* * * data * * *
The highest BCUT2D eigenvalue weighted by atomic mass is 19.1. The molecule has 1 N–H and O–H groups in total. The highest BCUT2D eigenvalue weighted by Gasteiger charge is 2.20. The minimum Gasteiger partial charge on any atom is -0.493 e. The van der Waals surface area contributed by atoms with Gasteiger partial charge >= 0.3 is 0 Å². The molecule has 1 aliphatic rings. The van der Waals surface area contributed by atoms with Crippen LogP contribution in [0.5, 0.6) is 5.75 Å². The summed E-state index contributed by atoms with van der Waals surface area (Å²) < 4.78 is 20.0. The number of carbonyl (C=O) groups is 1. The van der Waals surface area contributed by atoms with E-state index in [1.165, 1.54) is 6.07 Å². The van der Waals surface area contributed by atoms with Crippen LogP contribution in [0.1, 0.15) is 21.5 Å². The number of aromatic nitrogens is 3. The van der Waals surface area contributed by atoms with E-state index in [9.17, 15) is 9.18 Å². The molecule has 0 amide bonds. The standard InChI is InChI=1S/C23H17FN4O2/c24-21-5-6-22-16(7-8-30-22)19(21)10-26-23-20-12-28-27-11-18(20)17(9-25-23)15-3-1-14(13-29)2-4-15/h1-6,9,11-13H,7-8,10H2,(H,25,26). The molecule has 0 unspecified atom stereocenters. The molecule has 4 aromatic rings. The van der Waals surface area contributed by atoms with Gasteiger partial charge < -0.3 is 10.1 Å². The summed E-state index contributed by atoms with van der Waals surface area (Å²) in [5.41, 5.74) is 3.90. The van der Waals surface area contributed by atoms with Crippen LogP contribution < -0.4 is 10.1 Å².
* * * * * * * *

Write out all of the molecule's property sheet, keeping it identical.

The highest BCUT2D eigenvalue weighted by atomic mass is 19.1. The molecule has 1 N–H and O–H groups in total. The highest BCUT2D eigenvalue weighted by Gasteiger charge is 2.20. The minimum Gasteiger partial charge on any atom is -0.493 e. The van der Waals surface area contributed by atoms with Gasteiger partial charge >= 0.3 is 0 Å². The molecule has 1 aliphatic rings. The van der Waals surface area contributed by atoms with Crippen LogP contribution in [0.5, 0.6) is 5.75 Å². The summed E-state index contributed by atoms with van der Waals surface area (Å²) < 4.78 is 20.0. The number of carbonyl (C=O) groups is 1. The van der Waals surface area contributed by atoms with E-state index in [1.165, 1.54) is 6.07 Å². The van der Waals surface area contributed by atoms with Crippen LogP contribution in [0.1, 0.15) is 21.5 Å². The number of aromatic nitrogens is 3. The van der Waals surface area contributed by atoms with E-state index in [9.17, 15) is 9.18 Å². The molecule has 0 amide bonds. The standard InChI is InChI=1S/C23H17FN4O2/c24-21-5-6-22-16(7-8-30-22)19(21)10-26-23-20-12-28-27-11-18(20)17(9-25-23)15-3-1-14(13-29)2-4-15/h1-6,9,11-13H,7-8,10H2,(H,25,26). The molecule has 0 unspecified atom stereocenters. The molecule has 4 aromatic rings. The van der Waals surface area contributed by atoms with Gasteiger partial charge < -0.3 is 10.1 Å². The summed E-state index contributed by atoms with van der Waals surface area (Å²) in [5.41, 5.74) is 3.90. The van der Waals surface area contributed by atoms with Crippen LogP contribution < -0.4 is 10.1 Å².